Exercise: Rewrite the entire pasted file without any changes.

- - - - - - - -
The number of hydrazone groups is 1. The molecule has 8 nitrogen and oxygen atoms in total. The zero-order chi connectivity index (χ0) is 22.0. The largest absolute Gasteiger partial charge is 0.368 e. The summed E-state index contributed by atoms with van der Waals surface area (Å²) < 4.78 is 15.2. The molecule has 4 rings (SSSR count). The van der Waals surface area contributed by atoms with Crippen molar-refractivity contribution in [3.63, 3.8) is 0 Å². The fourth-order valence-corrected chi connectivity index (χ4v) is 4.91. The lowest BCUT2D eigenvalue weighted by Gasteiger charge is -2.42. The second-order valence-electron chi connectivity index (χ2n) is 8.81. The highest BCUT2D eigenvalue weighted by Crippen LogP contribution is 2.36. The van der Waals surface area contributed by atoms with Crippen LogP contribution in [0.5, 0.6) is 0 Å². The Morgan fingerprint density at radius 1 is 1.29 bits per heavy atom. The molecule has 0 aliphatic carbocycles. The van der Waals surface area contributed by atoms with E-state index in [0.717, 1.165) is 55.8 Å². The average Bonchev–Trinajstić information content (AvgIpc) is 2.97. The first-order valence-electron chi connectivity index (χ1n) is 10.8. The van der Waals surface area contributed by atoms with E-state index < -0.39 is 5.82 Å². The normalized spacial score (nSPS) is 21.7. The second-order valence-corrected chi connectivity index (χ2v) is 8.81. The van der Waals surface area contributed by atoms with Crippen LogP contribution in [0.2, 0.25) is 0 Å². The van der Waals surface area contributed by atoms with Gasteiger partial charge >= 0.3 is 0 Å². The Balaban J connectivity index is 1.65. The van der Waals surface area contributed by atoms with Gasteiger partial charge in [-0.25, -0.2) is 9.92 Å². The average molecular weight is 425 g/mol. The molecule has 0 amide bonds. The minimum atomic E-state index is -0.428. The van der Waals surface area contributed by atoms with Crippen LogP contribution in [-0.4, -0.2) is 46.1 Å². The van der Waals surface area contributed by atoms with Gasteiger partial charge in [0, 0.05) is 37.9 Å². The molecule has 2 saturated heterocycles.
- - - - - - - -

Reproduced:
The number of hydrazone groups is 1. The molecule has 8 nitrogen and oxygen atoms in total. The zero-order chi connectivity index (χ0) is 22.0. The largest absolute Gasteiger partial charge is 0.368 e. The summed E-state index contributed by atoms with van der Waals surface area (Å²) < 4.78 is 15.2. The molecule has 4 rings (SSSR count). The van der Waals surface area contributed by atoms with Crippen molar-refractivity contribution in [3.63, 3.8) is 0 Å². The fourth-order valence-corrected chi connectivity index (χ4v) is 4.91. The lowest BCUT2D eigenvalue weighted by Gasteiger charge is -2.42. The second-order valence-electron chi connectivity index (χ2n) is 8.81. The highest BCUT2D eigenvalue weighted by Crippen LogP contribution is 2.36. The van der Waals surface area contributed by atoms with Crippen LogP contribution in [0.5, 0.6) is 0 Å². The Morgan fingerprint density at radius 1 is 1.29 bits per heavy atom. The molecule has 0 aliphatic carbocycles. The van der Waals surface area contributed by atoms with E-state index in [0.717, 1.165) is 55.8 Å². The average Bonchev–Trinajstić information content (AvgIpc) is 2.97. The first-order valence-electron chi connectivity index (χ1n) is 10.8. The van der Waals surface area contributed by atoms with E-state index < -0.39 is 5.82 Å². The normalized spacial score (nSPS) is 21.7. The second-order valence-corrected chi connectivity index (χ2v) is 8.81. The van der Waals surface area contributed by atoms with Crippen LogP contribution in [0.2, 0.25) is 0 Å². The van der Waals surface area contributed by atoms with Gasteiger partial charge >= 0.3 is 0 Å². The Balaban J connectivity index is 1.65. The van der Waals surface area contributed by atoms with Gasteiger partial charge in [-0.25, -0.2) is 9.92 Å². The average molecular weight is 425 g/mol. The molecule has 0 amide bonds. The minimum atomic E-state index is -0.428. The van der Waals surface area contributed by atoms with Crippen LogP contribution in [-0.4, -0.2) is 46.1 Å². The van der Waals surface area contributed by atoms with Gasteiger partial charge in [0, 0.05) is 37.9 Å². The molecule has 2 saturated heterocycles.